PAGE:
Macfrost was halfway through its eight names when it called in Halifax to load potatoes in 1987. (There was ice in the ports in Prince Edward Island, which most reefers chose to avoid.) Atelier et Chantier de Dunkerque et Bourdeaux built the 8559 grt, 6595 dwt ship in 1969. It was powered by a 13,860 bhp B+W - Creusot and made a speed of 15 1/2 knots. It was fitted with four 5 tons cranes only and had numerous high and low side doors - several of which can be picked out by rust streaks.
Soc. Courtage et Transport of Dunkirk named the ship Marsouin , transferring it to Cie de Nav Frutière in 1979. In 1980 it began its journey through various flags as Juniper (Liberia), 84: Arietta, 85: Macfrost both for Armadora Cia Frigo Linea SA.
Then in 1987 as the Greek Chios Dignity, 90: Miami Reefer, Malta 92: Bluemenau Reefer, Cambodia 97: San Nicolas.
Remarkably it lasted to June 2003 when it was broken up in Alang.

No account of reefers would be complete (in my mind) without mention again of my favorites, the Polars.
Built for Hamburg-Sudamerikanische D.G.  by Blohm + Voss in Hamburg, they were not only remarkable looking ships, they were among the most modern of their time featuring many innovations. The unfortunate choice of Pielstick engines apparently resulted in major headaches including a propensity for crank explosions. Those 14,880 bhp engines drove the ships at an impressive 23 knots (20.5 knots was quoted by less impressed sources). Tonnages have been variously reported, but grt was about 5500 to 5600.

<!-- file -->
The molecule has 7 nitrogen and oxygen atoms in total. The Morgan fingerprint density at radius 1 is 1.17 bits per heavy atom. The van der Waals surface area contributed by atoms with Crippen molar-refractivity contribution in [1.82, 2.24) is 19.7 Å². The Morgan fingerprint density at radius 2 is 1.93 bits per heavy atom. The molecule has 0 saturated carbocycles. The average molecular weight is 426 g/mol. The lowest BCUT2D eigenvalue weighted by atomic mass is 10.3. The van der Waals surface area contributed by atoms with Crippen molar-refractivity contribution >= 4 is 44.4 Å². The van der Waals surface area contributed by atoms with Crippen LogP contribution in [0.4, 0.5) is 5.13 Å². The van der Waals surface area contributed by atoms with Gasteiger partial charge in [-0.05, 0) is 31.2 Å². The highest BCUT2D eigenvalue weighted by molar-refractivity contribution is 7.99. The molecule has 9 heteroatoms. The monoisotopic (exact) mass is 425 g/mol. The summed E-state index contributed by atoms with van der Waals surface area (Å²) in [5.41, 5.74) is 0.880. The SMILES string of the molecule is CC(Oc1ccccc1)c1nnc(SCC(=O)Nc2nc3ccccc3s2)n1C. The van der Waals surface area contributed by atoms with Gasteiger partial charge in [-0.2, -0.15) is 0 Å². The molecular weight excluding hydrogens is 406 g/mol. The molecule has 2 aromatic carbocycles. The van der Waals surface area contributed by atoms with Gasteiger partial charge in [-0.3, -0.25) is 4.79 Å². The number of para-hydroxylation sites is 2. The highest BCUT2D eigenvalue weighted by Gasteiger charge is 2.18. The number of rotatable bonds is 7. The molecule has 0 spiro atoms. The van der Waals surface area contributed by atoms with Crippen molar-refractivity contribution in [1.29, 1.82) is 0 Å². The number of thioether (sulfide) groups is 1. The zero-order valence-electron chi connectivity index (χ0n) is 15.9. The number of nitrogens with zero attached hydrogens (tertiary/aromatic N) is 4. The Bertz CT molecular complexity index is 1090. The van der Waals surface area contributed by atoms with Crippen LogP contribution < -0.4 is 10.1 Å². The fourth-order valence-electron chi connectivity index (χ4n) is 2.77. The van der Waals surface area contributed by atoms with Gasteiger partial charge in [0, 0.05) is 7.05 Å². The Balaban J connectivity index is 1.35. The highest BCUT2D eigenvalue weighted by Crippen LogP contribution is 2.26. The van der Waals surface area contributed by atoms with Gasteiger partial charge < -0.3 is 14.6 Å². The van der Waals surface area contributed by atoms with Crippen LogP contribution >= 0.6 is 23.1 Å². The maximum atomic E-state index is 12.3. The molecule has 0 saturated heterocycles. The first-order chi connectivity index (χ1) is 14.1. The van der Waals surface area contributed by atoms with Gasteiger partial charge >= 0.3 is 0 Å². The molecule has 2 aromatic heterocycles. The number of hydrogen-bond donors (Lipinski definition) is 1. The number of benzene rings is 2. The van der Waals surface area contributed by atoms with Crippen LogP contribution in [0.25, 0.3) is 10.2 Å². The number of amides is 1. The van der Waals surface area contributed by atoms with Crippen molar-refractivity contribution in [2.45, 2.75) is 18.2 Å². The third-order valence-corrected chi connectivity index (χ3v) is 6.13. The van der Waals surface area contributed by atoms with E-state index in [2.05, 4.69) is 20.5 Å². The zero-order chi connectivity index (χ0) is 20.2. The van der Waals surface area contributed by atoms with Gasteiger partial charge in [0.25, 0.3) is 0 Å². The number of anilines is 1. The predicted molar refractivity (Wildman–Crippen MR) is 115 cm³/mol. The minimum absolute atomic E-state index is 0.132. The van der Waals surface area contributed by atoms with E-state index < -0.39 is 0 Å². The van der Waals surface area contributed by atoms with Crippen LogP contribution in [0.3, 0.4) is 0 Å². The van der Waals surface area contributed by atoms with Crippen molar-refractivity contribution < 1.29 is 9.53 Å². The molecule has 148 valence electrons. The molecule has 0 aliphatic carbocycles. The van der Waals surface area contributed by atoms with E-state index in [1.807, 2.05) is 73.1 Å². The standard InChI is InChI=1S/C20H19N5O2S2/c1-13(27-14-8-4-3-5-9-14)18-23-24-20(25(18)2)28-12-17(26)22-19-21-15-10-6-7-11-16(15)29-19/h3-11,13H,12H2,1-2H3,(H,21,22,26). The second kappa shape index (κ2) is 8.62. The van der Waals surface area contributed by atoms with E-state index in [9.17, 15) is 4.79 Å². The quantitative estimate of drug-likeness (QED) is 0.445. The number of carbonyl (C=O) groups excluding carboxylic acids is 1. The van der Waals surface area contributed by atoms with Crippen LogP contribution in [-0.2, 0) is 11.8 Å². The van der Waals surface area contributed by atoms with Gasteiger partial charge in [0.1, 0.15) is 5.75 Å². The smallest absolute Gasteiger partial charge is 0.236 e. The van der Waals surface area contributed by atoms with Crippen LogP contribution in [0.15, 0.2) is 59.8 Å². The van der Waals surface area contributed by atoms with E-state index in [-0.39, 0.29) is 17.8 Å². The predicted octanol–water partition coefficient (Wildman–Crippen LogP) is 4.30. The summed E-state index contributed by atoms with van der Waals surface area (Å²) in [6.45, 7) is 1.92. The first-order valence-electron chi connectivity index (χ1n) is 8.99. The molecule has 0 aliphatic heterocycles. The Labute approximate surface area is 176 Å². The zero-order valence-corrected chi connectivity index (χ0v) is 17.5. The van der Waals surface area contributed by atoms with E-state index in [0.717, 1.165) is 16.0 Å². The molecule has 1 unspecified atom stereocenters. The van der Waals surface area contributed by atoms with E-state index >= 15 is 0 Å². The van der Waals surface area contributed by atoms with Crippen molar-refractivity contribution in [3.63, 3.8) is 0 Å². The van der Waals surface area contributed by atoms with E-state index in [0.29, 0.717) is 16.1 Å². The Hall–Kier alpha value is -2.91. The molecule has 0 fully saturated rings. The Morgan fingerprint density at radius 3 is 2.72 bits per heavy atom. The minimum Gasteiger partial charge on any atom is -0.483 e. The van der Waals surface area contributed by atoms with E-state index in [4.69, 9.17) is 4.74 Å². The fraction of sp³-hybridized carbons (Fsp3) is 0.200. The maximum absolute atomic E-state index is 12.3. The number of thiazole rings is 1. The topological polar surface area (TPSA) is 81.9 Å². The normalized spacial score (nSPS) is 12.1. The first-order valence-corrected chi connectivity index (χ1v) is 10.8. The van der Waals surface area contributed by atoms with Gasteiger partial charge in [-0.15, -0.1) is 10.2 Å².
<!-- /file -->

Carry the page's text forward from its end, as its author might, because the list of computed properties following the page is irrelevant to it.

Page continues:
Built in 1967-68, they were all sold off in 1976-78. Only two made an appearance in Halifax that I can recall.

Polar Paraguay was not renamed when sold to Liberian owners in 1977, then to Panama flag owners a few years later. It spent many months at pier 9A after it was arrested in an action by the National Bank of Greece after it  broke charter. The crew eventually abandoned the ship and it was sold by the Federal Court at auction in December 10, 1985. The new owners renamed it Frio Mexico under the Cyprus flag and it went to the breakers in Alang February 11, 1993.

I try not to publish the same photo twice, so this is from a slightly different angle than the previous one:

Polar Ecuador storms out of Halifax, and appears to be racing past Ives Knoll after leaving Eastern Passage. It had arrived Jul 4, 1979 and docked at Autoport. Perhaps it was carrying some special automobiles, but it was certainly not a regular autocarrier here.
In October of the same year, it collided with the 333 grt coaster Pelikan in Kiel Bay. The coaster did not stand a chance and was so badly damaged it was sold for scrap.Damage to Polar Ecuador was reported as minimal.
It also was not renamed after it was sold to Liberian owners in 1976, but did take the name Chios Spirit in 1982. It arrived for demolition at Gadani Beach July 31, 1985.

More reefers to come? - stay tuned............